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  • Clive 5:14 pm on August 31, 2008 Permalink
    Tags: , wikis   

    Wiki Translation 

    I’ve been looking into the ways in which wikis could be used for massive collaboration on translation projects. The impetus behind this was a request by desdecuba.com to be involved in the translation of a debate on cultural politics which took place last year amongst prominent writers on the island. The texts are long and would require and enormous amount of time, even for a small team of translators. However, using the affordances of a wiki could enable mass collaboration – lots of translators working on relatively small parts – to complete the work in a relatively short time.

    A rummage round the web shows that such a platform is already being applied to the translation of public documents. Wikimedia has a page explaining its process of multilingual translation. Traducwiki is a wiki designed for volunteer translators to contribute their work on public documents.

    Brian McConnell of the World Wide Lexicon has also produced open source collaborative translation tools that can be embedded in any web publishing or web services platform to enable users to view, create and edit translations. I started a blog on the site to explore how it works. An interesting component is the way that you can pull in RSS feed material, run a machine translation on it automatically, and then clean it up manually. Great tool (there is also a plug in for wordpress blogs) but I’m unconvinced that it would scale to massive collaboration. I need to explore it more in detail though.

    However, the tool that is most impressive is the platform used by the Wiki-Translation group – TikiWiki. This is from their FAQ:

    This is a place where people interested in translation using a massively collaborative wiki paradigm can exchange best practices and tools, and discuss how to improve them.
    The wiki is also being used as a testing ground for a project called the Cross Lingual Wiki Engine Project. (Basically, a few of us are hacking the TikiWiki software that powers the site.) If you look around, you should see translation features that are continuously evolving.

    This Cross Lingual Wiki engine is impressive. This screencast outlines its main features. As far as I can understand from my playings with the live demo of Tikiwiki, the engine is built into the platform through the multilingual feature. What is impressive is the way in which the wiki has blended the tools (typical wiki ease of editing etc) into a working process for co-ordinating multiple translations by multiple translators at various stages of completion. It’s really well thought out by people who really look like they know what they are doing. TikiWiki itself is an open source content management system which incorporates wiki tools, blogs, and much more. It’s used by Mozilla Firefox as its engine for the FAQ and various community groups. I’d really like to set it up on a host to really have a detailed play and evaluate its potential for the desdecuba.com project.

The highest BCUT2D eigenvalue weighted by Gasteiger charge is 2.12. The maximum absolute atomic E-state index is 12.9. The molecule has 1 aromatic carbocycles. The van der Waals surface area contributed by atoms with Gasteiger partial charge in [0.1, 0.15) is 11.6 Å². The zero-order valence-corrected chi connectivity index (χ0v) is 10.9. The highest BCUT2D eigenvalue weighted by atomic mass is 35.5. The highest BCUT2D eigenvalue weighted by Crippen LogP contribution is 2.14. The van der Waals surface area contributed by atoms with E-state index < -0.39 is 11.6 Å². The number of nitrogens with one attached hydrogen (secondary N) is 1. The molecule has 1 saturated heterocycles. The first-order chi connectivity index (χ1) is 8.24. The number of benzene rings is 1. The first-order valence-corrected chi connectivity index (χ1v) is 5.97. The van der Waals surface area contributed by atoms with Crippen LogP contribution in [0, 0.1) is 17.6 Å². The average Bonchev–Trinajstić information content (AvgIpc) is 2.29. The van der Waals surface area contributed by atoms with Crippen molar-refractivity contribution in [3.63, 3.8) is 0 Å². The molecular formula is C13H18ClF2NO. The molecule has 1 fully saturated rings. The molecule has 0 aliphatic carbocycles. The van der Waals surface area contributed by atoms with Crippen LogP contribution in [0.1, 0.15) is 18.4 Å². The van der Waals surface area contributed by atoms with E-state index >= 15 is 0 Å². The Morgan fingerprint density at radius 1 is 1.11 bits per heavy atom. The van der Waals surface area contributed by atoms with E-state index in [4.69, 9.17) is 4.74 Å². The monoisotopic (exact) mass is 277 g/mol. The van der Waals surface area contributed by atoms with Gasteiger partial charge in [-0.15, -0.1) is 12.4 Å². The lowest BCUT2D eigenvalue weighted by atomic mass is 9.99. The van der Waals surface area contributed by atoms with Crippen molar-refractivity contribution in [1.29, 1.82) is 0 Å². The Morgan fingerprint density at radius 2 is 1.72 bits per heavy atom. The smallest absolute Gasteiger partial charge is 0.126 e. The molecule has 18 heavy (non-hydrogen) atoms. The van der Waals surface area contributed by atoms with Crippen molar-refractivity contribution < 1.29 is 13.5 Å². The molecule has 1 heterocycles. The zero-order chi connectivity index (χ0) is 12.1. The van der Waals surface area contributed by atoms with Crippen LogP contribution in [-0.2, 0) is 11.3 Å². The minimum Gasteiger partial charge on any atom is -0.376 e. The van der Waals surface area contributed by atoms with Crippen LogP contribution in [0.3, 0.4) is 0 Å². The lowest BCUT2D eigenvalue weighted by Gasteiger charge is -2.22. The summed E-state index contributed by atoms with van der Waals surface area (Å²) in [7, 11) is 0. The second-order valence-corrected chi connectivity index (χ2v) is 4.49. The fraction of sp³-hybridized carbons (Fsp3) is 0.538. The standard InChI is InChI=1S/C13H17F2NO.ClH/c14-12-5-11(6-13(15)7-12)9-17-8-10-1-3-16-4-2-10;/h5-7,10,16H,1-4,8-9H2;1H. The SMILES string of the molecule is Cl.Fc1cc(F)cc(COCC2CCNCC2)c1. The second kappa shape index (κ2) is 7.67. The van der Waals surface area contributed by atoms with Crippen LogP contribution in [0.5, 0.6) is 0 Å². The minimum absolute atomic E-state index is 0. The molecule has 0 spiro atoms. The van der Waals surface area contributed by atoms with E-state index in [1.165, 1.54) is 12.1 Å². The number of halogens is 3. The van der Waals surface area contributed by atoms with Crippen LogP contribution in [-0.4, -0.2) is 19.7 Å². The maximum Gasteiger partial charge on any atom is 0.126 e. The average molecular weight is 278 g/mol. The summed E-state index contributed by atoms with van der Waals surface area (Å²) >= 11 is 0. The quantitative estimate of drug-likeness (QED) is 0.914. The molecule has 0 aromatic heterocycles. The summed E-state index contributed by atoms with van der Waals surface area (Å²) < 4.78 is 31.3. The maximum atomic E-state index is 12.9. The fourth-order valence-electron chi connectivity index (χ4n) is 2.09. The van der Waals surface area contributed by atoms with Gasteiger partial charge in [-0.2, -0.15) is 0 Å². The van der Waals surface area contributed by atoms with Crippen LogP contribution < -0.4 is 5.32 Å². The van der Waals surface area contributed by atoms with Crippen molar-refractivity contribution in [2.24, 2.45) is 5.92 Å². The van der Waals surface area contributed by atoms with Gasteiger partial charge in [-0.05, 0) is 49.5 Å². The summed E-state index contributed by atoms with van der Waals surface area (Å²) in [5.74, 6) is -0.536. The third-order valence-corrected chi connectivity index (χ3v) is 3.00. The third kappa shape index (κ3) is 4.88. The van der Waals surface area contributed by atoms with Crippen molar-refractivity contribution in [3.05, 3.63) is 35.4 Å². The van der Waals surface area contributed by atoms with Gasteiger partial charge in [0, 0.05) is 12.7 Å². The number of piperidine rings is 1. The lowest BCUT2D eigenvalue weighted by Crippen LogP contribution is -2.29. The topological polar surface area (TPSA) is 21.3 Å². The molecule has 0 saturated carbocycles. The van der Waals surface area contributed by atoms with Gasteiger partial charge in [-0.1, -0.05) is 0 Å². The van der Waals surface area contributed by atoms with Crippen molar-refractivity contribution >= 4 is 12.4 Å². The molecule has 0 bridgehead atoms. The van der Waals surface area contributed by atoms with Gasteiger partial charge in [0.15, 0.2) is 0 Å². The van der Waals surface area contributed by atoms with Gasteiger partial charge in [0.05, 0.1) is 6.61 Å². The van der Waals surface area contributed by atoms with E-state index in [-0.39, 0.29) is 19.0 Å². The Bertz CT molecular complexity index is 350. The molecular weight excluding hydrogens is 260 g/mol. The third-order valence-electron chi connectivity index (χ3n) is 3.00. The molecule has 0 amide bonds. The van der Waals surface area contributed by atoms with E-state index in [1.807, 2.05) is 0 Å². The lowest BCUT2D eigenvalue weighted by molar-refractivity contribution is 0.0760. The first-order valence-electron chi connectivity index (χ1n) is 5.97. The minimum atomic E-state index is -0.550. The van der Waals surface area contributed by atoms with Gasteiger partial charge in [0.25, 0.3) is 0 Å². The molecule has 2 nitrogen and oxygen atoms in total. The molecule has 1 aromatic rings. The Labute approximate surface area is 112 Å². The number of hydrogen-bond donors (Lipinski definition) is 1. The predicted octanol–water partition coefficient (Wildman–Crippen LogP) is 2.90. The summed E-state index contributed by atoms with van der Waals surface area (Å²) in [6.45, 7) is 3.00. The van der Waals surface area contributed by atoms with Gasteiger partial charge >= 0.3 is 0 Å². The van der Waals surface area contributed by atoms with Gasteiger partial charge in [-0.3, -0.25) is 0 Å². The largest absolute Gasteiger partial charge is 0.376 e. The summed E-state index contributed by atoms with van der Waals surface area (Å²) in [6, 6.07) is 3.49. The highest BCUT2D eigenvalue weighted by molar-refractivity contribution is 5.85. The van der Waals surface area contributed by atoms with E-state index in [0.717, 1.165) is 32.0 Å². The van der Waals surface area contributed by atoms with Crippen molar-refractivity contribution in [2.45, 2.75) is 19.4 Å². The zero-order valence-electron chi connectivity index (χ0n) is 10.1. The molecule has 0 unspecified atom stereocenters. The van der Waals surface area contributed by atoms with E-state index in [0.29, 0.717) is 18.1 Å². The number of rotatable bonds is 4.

If mass collaboration and open source working is radically altering the nature of media production and consumption then translation in this global textual soup seems to be vital.

  • Clive 11:44 am on May 20, 2008 Permalink
    Tags: , wikis   

    The rise of Wikis 

    Wikis Are Now Serious Business – ReadWriteWeb

    Only a handful of years ago, it was common to hear people laugh at Wikipedia.
    Anyone can edit it! How could you take it seriously? These days, just
    as blogs are, wikis are on their way to winning a reputation as serious
    publishing platforms.

  • Clive 8:30 pm on December 21, 2007 Permalink |
    Tags: , , , , wikis   

    Google knols v Wikipedia 

    Google is trying a kind of wikipedia development of a knowledge database but rather than going for anonymity is highlighting authors’ names in order to … increase credibility. It’s still in beta/private. See google knols and the screenshot which might make a good pbwiki wiki model.

    But why not start a wiki for social change staff to build a similar database of key words/ideas that have relevance/resonance for the programme. It would be a way for students to see the community of practice actually practicing.

  • Clive 5:15 pm on August 13, 2007 Permalink |
    Tags: Add new tag, , wikis   

    How wikis are changing Communication 

    How Wiki Software is Changing Communication – Newsweek: International Editions – MSNBC.com

    By Jessica Bennett Newsweek International

    Aug. 6, 2007 issue – The United Nations, notorious for endless deliberations, is trying a technological quick fix. Its Global Compact Office, which promotes corporate responsibility, has embraced a once fringe social technology—the wiki—in hopes that it will help staff in 80 countries share information and reach consensus with less deliberation and more speed.

  • Clive 9:38 am on August 1, 2007 Permalink |
    Tags: , wikis   

    Functions of Blogs and Wikis in Education 

    Harold Jarche » Small (Learning) Pieces Loosely Joined

    A blog is a reusable digital portfolio

    • easy content entry
    • comments and reflections by peers
    • student work is published to the world
    A wiki is a reusable digital whiteboard
    • Monitor students work on reports as they are working
    • Give feedback instantaneously
    • Publish knowledge to the world

    Powered by ScribeFire.

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